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Thank You to Our Heroes!

Cynthia Lam, ICU RN, Reservist Navy Nurse
San Diego, California

Today we want to honor Cynthia Lam, ICU RN, is a reservist navy nurse in San Diego, California. Here is her story as reported by Mike Freeman of The San Diego Union Tribune.

Lam, 34, works in the ICU at a hospital in Stamford, Conn., about 40 miles outside New York City. She puts in four, 12-hour shifts per week. Early on, she would pick up extra shifts because the hospital was “fairly overwhelmed” with COVID-19 patients. In some ways, the work reminds Lam of her time as a Navy nurse in Afghanistan when the call came to “drop a nine-line,” or medivac casualties from the battlefield.

“Every day you are like go, go, go because these patients are very sick and they decompensate very quickly,” she said. “Sometimes you feel helpless because you’ve exhausted all of the typical life-saving measures that just don’t seem to be as effective in this population.”

Now a reservist, Lam spent eight years as a military nurse, most recently working at the Balboa Naval Medical Center. After leaving active duty, she began full-time graduate school while working per diem as a fill-in nurse at local hospitals. With the coronavirus, Lam thought she would pick up more hospital shifts locally. But she didn’t.

“The cases were pretty low in San Diego,” she said. “They canceled a lot of elective surgeries. I just felt like I wasn’t being utilized as an ICU nurse. I was like, there are people who need me in the Northeast, and I’m sitting here in San Diego in my backyard, hanging out.”

So Lam tried travel nursing. It’s been a whirlwind few weeks. When she was hired, the hospital wanted her to start in six days. That meant finding a place to live across the country on short notice. The Airbnb’s she contacted were either too expensive or “taken.” “I would say, Oh really, because it’s still online,” said Lam. “It was almost like they were concerned, rightfully so, about having someone in health care in their house.”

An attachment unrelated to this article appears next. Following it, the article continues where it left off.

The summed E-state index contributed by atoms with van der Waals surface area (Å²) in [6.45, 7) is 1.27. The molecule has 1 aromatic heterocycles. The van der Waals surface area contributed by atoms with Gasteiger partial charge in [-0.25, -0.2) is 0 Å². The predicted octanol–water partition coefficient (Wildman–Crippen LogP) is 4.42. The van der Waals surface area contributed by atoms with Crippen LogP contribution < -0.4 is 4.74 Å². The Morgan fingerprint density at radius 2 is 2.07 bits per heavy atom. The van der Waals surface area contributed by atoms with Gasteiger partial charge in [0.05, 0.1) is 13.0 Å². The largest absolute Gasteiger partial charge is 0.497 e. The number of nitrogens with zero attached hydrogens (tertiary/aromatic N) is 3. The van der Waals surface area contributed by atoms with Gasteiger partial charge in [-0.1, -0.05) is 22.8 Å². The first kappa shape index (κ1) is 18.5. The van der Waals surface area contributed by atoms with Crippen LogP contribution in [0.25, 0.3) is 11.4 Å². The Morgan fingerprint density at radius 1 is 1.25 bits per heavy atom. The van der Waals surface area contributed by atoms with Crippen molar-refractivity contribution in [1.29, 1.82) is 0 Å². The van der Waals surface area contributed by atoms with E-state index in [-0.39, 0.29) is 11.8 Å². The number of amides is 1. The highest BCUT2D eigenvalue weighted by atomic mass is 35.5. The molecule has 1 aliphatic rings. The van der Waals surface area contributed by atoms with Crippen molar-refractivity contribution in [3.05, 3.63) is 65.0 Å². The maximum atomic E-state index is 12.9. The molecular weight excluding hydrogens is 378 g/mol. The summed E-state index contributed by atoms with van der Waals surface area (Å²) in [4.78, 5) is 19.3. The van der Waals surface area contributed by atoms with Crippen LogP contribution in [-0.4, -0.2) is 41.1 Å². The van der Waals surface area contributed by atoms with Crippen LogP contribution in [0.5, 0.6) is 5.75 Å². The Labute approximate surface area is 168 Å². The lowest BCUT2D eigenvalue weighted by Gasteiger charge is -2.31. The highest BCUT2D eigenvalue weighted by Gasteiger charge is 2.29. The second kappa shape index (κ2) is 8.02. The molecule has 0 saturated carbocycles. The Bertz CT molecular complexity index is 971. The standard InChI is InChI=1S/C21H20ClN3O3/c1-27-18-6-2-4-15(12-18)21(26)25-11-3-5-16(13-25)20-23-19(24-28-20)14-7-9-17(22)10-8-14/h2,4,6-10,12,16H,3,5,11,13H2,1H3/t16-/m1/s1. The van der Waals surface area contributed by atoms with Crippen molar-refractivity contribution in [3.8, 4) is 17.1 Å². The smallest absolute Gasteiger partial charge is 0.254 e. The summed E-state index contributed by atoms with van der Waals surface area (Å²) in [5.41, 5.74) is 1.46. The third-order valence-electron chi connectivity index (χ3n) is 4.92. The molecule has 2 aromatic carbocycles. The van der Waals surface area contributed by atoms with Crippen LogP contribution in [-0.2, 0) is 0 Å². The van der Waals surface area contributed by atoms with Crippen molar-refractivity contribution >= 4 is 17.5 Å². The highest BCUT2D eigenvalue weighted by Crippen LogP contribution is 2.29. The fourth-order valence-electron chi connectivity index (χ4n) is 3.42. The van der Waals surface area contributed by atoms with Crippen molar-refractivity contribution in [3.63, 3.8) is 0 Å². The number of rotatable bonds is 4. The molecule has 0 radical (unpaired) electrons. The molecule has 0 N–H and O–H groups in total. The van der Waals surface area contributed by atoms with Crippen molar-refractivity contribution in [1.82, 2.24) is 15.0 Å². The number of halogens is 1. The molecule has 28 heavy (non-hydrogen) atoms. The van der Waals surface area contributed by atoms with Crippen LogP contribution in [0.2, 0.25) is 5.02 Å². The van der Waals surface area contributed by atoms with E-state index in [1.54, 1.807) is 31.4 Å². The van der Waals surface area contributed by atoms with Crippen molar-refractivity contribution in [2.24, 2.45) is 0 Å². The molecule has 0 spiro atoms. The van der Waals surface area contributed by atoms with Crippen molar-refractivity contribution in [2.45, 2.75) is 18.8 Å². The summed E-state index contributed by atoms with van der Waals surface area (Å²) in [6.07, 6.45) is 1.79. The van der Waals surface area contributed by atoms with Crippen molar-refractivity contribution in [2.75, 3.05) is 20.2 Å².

She tried an apartment complex, but it did not offer furnished units. “They began inquiring about me, and I told them I was just coming for eight weeks to help with the crisis,” said Lam. “What they ended up doing was buying stuff from Amazon and furnishing the apartment for me. They were super helpful.” Lam’s hospital has one ICU unit. For the outbreak, it converted three other rooms into pop-up ICUs. During her first few weeks there, Lam worked mostly in the main ICU with very critical patients.

“I am a positive person and don’t let things get to me, but in the moment, the deaths seem to pile up and that is sad,” she said. “I thought my patient yesterday was going to die all day despite all the measures we were doing, and it just hits home because the patient is the same age as my dad, who is 66.” The young patients also are hard. She has cared for people in their 30s, 40s and 50s stricken the virus. She had two pregnant patients.

“It’s crazy because I think these people are just living their normal lives,” she said. “Yeah, maybe they have a history of high blood pressure or diabetes or whatever it may be, but they’re living great lives. It’s not like they were bed-bound.”

Over the past couple of weeks, coronavirus cases have eased. “We are discharging a ton,” she said. “We were able to close one of our pop-up ICUs.” A single mom, Lam’s teenage daughter is staying with her parents. Lam agreed to extend her assignment for another four weeks, but she is looking forward to time off this summer with her daughter.

“It will be nice to have a small break and just be with family,” she said.

Thank you to Cynthia for your commitment, dedication, and compassion for your patients and communities. 

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